Representing the Injured or Disabled Member Part 36: An Introduction to Workers Compensation and the Injured Public Safety Officer

By Jim Cline and Erica Shelley Nelson

Representing the Injured or Disabled Member

Part 36: An Introduction to Workers Compensation and the Injured Public Safety Officer

This article is the 36th in a multiple part series covering the rights your injured and disabled members have and how you, as a union or guild representative, can best assist them.  Over the next several weeks and continuing for the next several weeks, we’ll be publishing, in various segments, information on how state and federal laws protect your members who are hurt or otherwise unable to work. We’ll cover topics including disability discrimination law, the FMLA, job protection rights under the CBA, workers compensation, disability benefits, and the right to bring a civil lawsuit.

The topics we are covering are also going to be addressed in detail in an upcoming book we’re publishing: Helping the Injured or Disabled Member: A Guidebook for the Washington Law Enforcement and Fire Union Representative.  It is also our intention over the course of the next year to travel through the state and provide training to public safety union and guild representatives on how best to enforce these rights.  Expect to hear more on that in the months ahead.

This 36th article in these newsletter series provides a discussion introducing the topic how state workers compensation provides for independent medical examinations. For more information, visit our Premium Website. On the website you’ll find an on line version of the Injured or Disabled Member’s Guidebook and other information on the laws covering your members.

During the course of an industrial injury claim, the Department or self-insurer will likely request that the injured worker submit to an independent medical examination (IME).  There is much controversy over whether these IMEs are truly “independent.”  Often the exams are conducted by physicians who are retired from practice, and who specialize in the particular area of medicine that relates to the specific injury or medical condition at issue.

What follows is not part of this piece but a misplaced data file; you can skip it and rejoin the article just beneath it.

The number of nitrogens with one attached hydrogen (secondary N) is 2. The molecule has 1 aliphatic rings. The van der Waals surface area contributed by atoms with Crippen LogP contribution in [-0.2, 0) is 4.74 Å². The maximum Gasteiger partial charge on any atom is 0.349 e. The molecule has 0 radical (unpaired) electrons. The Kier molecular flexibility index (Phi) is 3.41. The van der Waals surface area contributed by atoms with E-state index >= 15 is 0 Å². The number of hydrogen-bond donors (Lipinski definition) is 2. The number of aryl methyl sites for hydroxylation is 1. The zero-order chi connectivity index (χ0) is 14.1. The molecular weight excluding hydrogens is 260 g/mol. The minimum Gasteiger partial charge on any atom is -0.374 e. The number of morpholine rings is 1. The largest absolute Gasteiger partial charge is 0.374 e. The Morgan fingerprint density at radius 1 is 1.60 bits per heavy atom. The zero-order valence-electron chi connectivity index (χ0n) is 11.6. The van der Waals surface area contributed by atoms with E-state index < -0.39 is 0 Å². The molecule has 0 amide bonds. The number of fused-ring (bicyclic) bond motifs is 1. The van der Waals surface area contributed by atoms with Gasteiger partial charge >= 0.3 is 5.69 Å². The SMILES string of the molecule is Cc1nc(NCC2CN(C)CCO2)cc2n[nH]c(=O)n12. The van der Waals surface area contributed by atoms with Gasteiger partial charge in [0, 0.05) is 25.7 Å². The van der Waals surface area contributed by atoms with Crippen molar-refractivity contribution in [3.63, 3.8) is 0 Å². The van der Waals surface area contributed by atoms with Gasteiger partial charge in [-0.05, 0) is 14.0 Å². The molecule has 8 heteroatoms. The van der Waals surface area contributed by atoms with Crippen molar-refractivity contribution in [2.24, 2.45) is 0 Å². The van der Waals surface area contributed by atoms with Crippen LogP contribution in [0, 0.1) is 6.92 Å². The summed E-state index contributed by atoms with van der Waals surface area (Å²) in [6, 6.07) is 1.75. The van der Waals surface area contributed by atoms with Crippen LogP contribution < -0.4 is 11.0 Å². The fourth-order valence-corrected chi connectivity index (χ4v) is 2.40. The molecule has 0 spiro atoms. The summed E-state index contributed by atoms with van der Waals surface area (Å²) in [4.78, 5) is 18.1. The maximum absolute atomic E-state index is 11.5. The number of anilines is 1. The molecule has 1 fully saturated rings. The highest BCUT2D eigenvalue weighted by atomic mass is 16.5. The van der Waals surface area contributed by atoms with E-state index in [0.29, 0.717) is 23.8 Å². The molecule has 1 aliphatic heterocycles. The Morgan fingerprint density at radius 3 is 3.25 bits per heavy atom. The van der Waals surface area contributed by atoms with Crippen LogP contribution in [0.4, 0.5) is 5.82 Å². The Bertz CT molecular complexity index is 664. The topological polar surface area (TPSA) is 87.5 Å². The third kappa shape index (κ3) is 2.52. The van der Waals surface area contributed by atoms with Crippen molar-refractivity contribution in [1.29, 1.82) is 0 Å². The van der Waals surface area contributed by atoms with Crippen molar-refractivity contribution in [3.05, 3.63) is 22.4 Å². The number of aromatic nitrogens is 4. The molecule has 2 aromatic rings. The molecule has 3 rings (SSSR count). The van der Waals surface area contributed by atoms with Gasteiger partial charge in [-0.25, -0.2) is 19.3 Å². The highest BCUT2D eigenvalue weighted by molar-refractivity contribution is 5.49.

The Department or self-insured employer will frequently order an injured worker to attend an IME when they disagree with the opinions of the worker’s attending provider.  However, even if the independent medical examiner offers a different opinion than the attending physician, “special consideration” is provided to the opinions and findings of attending physicians.[1]  For good reason.  Attending providers spend the most time with the worker and are most familiar with the injured worker’s medical condition or conditions and related symptoms, treatment, and prognosis.  Therefore, the attending provider’s opinion should be afforded more weight than the opinion of the independent medical examiner who likely has only examined the worker on one occasion, for a very brief appointment.

While the process of preparing for and undergoing an IME can be stressful, the injured member cannot refuse to attend.  If the worker does refuse to attend, the Department or self-insured employer can issue a “non-cooperation” order and stop paying time loss benefits.  Once the Department or self-insured employer has scheduled an IME, if the injured worker has an attorney, the attorney should be consulted for advice prior to the IME.  The following tips may also be useful:

  • Communication. Once an IME is scheduled, the injured member should schedule an appointment with his or her attending provider to tell them the date of the IME, and the name of the examiner. The injured member should also tell their attending provider that after the IME, the Department or self-insured employer will likely send a form to the attending provider with a copy of the IME report. The form will ask the attending provider whether they “agree” or “disagree” with the findings of the examiner. If they do not agree with the findings or recommendations in the report, it is incumbent on the attending provider to explain why they disagree.
  • Honesty. During the IME, be truthful, pleasant, and communicate directly and clearly with the examiner. The examiner is not only assessing the injured member’s medical condition(s), ability to work, treatment, and the level of impairment, the examiner is also evaluating the credibility and likeability of the injured member.
  •  Knowledge. Understand the purpose of the IME and any potential biases the examiner may hold.  If an examiner has conducted hundreds of IMEs, but has never (or very rarely) testified on behalf of an injured worker, then there is a significant likelihood the examiner may be biased.

[1] Hamilton v. Department of Labor & Indus., 11 Wn.2d 569 (1988).

**Visit our Premium Website for more information on Workers Compensation. **